Jim Thomas is the founder and president of Fitness Management USA Inc., a management consulting and turnaround firm specializing in the fitness and health club industry. With more than 25 years of experience owning, operating and managing clubs of all sizes, Thomas lectures and delivers seminars and workshops across the country on the practical skills required to successfully build teamwork and market fitness programs and products. Visit his Web site at: http://www.fmconsulting.net.

My company was recently asked to conduct a health club sales training class on ethical selling practices. The following are some of the points that came out of that training seminar.

Whenever I conduct a training class of this nature, I start by asking each person in attendance the first thing that pops into their head when the word “sales” is mentioned. I am always amazed at the negative descriptions many people use for sales. Furthermore, I get the sense that this negative perception some health club people have about sales is used as a permission slip to “just get the sale.”

Here are six other tips that came out of the training session for your salespeople—and owners:

1. Don’t intentionally misrepresent anything—ever. Never, never, ever lie to a health club member or guest about anything. Ever. Period.

2. Make it a priority to fix any significant misunderstandings that you can. It’s possible that your member or guest will form incorrect ideas or beliefs about your health club. It’s very tempting, when these misunderstandings work in your favor, to ignore them. On the important issues that impact membership sales, allowing misunderstandings to exist is called an act of passive dishonesty. Correct them when you can.

3. Without exception, salespeople should work hard for the health club owner. It’s easy for a health club salesperson to give in to the temptation to cut corners when it comes to working a full day, every day. After all, who really knows if you make your first prospect call at 9 a.m. instead of 8:30 a.m.?

A code of ethics is easy to live by when the club owner is watching. But it’s a real test of character when salespeople’s ethics are tested in situations where no one else knows. Salespeople owe their club owners consistent, full days of their best efforts at the health club. Anything less is unethical. If you’re a salesperson, do the right thing when no one is watching.

4. If you say you’ll do something, do what you say you are going to do. This isn’t as easy as it sounds. In its simplest form, don’t over promise. That’s difficult to do when you’re in the middle of a competitive situation over a big corporate sale, and you know the health club around the corner is over promising to get the sale. But, if you’re going to be ethical, you won’t over promise because you know you won’t be able to do what you say you’re going to do.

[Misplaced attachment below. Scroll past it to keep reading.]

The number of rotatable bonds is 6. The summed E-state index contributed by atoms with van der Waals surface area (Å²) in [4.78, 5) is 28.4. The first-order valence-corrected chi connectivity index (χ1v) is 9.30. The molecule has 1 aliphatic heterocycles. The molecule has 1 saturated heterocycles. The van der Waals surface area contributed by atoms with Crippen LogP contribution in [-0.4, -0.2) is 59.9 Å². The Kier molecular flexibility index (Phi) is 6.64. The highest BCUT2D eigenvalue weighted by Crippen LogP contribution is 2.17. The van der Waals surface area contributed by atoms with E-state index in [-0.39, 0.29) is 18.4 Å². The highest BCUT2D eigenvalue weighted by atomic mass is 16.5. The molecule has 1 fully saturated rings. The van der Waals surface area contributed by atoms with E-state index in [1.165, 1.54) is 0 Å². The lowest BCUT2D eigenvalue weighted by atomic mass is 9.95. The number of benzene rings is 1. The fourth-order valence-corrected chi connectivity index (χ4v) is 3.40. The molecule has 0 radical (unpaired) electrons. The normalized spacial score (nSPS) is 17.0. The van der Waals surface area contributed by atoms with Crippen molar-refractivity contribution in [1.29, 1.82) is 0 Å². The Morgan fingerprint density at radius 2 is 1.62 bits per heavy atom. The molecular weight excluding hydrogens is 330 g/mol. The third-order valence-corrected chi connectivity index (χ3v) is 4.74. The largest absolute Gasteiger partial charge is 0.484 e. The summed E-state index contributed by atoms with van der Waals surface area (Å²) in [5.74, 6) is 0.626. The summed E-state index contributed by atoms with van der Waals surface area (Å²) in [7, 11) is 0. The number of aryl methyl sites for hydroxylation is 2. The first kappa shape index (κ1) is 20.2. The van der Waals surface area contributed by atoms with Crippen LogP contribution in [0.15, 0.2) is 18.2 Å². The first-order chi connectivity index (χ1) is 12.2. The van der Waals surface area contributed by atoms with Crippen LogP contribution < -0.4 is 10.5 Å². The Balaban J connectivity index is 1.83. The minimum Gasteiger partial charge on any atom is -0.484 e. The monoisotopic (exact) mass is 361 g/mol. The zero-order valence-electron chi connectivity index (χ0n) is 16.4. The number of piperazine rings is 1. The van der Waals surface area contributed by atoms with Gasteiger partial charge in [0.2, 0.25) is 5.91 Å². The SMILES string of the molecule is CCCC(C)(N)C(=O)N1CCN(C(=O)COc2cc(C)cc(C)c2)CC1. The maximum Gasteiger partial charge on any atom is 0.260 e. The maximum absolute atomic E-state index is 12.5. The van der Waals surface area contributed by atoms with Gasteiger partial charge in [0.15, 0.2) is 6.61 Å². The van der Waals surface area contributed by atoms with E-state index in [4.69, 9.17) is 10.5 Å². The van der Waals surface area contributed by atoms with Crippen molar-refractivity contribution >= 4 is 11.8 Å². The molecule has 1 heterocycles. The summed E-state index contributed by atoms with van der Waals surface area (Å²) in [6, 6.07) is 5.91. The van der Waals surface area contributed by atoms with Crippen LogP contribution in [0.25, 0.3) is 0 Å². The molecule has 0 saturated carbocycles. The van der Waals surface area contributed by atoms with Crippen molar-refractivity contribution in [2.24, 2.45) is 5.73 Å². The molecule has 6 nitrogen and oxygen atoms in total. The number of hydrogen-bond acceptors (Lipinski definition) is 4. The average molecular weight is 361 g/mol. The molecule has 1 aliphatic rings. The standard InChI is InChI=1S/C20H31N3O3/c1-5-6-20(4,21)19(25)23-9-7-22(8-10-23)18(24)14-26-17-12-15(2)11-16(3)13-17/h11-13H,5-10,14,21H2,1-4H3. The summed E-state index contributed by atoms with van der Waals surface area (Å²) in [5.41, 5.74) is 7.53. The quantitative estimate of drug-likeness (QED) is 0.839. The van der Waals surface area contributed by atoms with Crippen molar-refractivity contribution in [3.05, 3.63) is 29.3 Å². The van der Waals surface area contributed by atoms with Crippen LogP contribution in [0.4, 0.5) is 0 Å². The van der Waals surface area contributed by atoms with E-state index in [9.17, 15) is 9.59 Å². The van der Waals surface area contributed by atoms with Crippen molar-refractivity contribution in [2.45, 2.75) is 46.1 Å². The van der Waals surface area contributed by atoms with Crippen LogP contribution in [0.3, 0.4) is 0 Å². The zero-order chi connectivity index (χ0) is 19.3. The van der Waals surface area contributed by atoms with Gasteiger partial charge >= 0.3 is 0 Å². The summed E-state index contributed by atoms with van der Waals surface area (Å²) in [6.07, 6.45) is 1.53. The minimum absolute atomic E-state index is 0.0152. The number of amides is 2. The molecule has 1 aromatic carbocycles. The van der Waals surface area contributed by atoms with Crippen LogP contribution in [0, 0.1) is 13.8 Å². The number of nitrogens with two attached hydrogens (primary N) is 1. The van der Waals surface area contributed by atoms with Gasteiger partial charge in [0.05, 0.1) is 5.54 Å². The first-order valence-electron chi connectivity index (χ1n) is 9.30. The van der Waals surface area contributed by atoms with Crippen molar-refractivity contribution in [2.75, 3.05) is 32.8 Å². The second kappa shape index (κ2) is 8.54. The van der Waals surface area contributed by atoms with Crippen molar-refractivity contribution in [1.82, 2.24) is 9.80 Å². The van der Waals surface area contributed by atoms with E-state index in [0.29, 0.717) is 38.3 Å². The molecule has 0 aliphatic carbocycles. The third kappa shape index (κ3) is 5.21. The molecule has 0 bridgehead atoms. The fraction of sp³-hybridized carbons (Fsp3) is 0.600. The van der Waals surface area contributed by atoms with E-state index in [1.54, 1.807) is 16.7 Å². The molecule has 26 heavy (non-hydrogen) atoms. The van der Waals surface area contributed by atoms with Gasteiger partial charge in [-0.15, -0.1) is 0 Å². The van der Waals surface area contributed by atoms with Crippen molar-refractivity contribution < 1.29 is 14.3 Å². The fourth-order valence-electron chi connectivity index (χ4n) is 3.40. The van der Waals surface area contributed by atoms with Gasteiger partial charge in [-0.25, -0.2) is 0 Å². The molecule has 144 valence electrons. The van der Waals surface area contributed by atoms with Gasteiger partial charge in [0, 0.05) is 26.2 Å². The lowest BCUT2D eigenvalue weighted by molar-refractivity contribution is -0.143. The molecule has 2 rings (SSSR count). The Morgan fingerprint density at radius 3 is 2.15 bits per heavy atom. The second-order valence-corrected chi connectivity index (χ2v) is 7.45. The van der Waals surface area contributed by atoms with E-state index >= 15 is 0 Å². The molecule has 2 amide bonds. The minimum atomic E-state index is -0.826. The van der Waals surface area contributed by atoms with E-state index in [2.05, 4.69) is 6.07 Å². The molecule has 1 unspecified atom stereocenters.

5. No one does it alone, so recognize those who help you. It’s easy for salespeople to get into the mindset that they alone are responsible for the health club’s selling success. After all, they’re the ones who are out there, fighting the membership sales battle every day. A club owner rarely knows what good work they did following up to get that sale, or how hard it is some days when nothing goes their way.

In spite of this, no salesperson—or club owner—could do their jobs without the support of a staff of people at the front desk, on the workout floor, in maintenance, etc. I’m sure the front desk staff members have cleaned up more than a few of your messes, and they have positively impacted many of your new members and guests. All of these health club support staff members have contributed in significant ways to your success in selling memberships. It is just as dishonest to not recognize them as it is to misrepresent the health club.

6. Be coachable and willing to continuously learn and improve. Salespeople can always improve. Salespeople have an ethical obligation, not only to the health club owner but also to themselves, to become as good as they can be, to continuously improve. When they decide that they know everything about health club sales, they—and you—quit learning and improving. And when that happens, you rob yourself and your health club of potential. You’re either getting better or you’re getting worse. There is no in between.

Now, let’s get ready to sell—ethically.